Ecosystem Diversity

An ecosystem is the entire complement of species and communities found in a given region, and the functional interrelationships that exist between these organisms and the other biotic and abiotic characteristics of the region. The diversity of an ecosystem is dependent not only on the biological and physical entities that it contains, but also on the ecological interrelationships between those entities (predation or parasitism between species, competition between species for the available natural resources).

Ecosystem diversity is also dependent on the type of physical resources available within a particular habitat and the way in which the resident organisms use those resources. For example, the aquatic larvae of caddis flies build a protective casing from small stones and other debris collected from the streambeds where they live. Their distribution is restricted to parts of streams where the particle size of the sediment is suitable for building the protective cases. This, in turn, determines the presence or absence of other species that feed on the caddis fly larvae.

The physical characteristics of ecosystems can be modified by the actions of the organisms themselves. For example, beavers alter the hydrology of aquatic ecosystems by damming rivers, which affects the flora and fauna of the region (Butler, 1995; and see Butler for discussion of the geomorphic influences of other vertebrates and invertebrates). Similarly, beavers change the physical structure of forests by felling trees. Recent studies of North American prairie dogs show that their presence can significantly affect the diversity and productivity of the vegetation in the areas where they are present (Miller et al., 1994; Thacker, 2001). In the Arctic, some cetaceans (such as killer whales) and pinnipeds (ringed seals) maintain breathing holes and lees in the ice. This not only shapes the physical structure of the environment but also attracts predators, such as polar bears, to these patches of open water.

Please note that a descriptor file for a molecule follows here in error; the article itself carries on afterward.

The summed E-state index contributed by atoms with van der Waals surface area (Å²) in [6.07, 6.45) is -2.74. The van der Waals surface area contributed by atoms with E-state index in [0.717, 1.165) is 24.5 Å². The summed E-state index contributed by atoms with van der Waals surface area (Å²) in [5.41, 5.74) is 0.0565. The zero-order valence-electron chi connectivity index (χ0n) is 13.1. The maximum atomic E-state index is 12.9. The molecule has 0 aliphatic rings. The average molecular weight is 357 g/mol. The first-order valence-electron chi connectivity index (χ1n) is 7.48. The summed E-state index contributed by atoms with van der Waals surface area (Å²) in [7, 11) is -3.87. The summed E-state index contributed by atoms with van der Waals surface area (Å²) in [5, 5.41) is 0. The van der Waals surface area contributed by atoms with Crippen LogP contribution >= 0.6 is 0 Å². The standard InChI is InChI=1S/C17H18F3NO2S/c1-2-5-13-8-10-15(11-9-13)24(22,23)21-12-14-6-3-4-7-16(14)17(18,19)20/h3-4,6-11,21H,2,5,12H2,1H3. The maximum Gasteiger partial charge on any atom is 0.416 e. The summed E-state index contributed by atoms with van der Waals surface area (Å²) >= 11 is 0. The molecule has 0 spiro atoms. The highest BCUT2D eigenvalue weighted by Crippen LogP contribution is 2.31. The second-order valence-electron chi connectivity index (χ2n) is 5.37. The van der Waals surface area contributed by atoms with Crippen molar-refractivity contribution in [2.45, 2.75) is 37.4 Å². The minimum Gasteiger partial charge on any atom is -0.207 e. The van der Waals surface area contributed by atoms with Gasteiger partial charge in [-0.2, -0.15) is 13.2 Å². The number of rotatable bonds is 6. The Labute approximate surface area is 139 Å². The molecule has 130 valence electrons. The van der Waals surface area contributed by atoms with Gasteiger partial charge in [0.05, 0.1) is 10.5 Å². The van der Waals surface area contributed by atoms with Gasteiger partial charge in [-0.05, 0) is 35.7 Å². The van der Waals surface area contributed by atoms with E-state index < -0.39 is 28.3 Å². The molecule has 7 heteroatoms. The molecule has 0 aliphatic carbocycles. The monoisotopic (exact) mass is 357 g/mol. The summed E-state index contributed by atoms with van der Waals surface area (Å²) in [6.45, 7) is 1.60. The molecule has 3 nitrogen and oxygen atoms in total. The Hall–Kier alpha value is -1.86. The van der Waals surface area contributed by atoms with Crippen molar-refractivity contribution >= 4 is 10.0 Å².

The diversity of an ecosystem is often described in terms of the complexity of the food web (trophic relationships). This gives a general idea of the overall complexity (and ecological stability) of the ecosystem. Another way to describe the ecological diversity of an ecosystem is to identify keystone species. These are important because some aspect of their presence in the ecosystem allows many other species to coexist in the ecosystem. The presence of a specialized and important keystone species may indicate the presence of a complex habitat and ecosystem. However, it is difficult to quantify and measure the diversity of ecological interrelationships within an ecosystem, as noted in the preceding discussion on community diversity. Therefore, the number of populations and species present and the taxonomic diversity of those species are often used as proxy measures of overall ecosystem diversity.

The functional complexity of the ecosystem (the complexity of the trophic and other ecological interconnections between constituent species) increases with the number and taxonomic diversity of the species present. In an ecosystem with very few species, the loss of even a single species or a small part of the habitat can affect the ecological interactions between a significant proportion of the remaining species in the ecosystem. The ecosystem will no longer function properly and may collapse as a consequence (Myers, 1996). In a large ecosystem, a small amount of damage would affect the ecological interactions between a relatively small propor tion of the populations and species present. Thus the larger ecosystem is less likely to collapse; the increase in functional complexity is assumed to make the ecosystem more resilient to environmental change. However, new research suggests that an increase in species richness might not necessarily confer greater ecological resilience (Pfisterer and Schmid, 2002).

Ecosystems may be classified according to the dominant type of habitat present—for example, a salt marsh ecosystem, or rocky shore intertidal ecosystem. Comparisons between ecosystems usually focus on how the biological complexity of the ecosystem (for example, the number and diversity of species present) might be constrained by the physical complexity of the ecosystem—whether, for example, the ecosystem is a high-energy environment such as a torrential stream or exposed coastline, or a low-energy environment such as a sheltered salt marsh. These factors can result in considerably different types of ecosystems, either locally—as in the stunted vegetation and low species diversity on exposed hilltops compared with the more prolific vegetation and high species diversity in sheltered valleys—or globally. Temperate climate ecosystems tend to be simpler than tropical climate ecosystems in terms of numbers of species and taxonomic diversity. The European freshwater fish fauna, for example, is estimated to include about 360 species, representing about 29 families of fish; the neotropical region of Central and South America includes between 5,000 and 8,000 species in at least 55 families; and tropical Asia has about 3,000 species in 121 families (Kot-telat, 1997; Lundberg et al., 2000).

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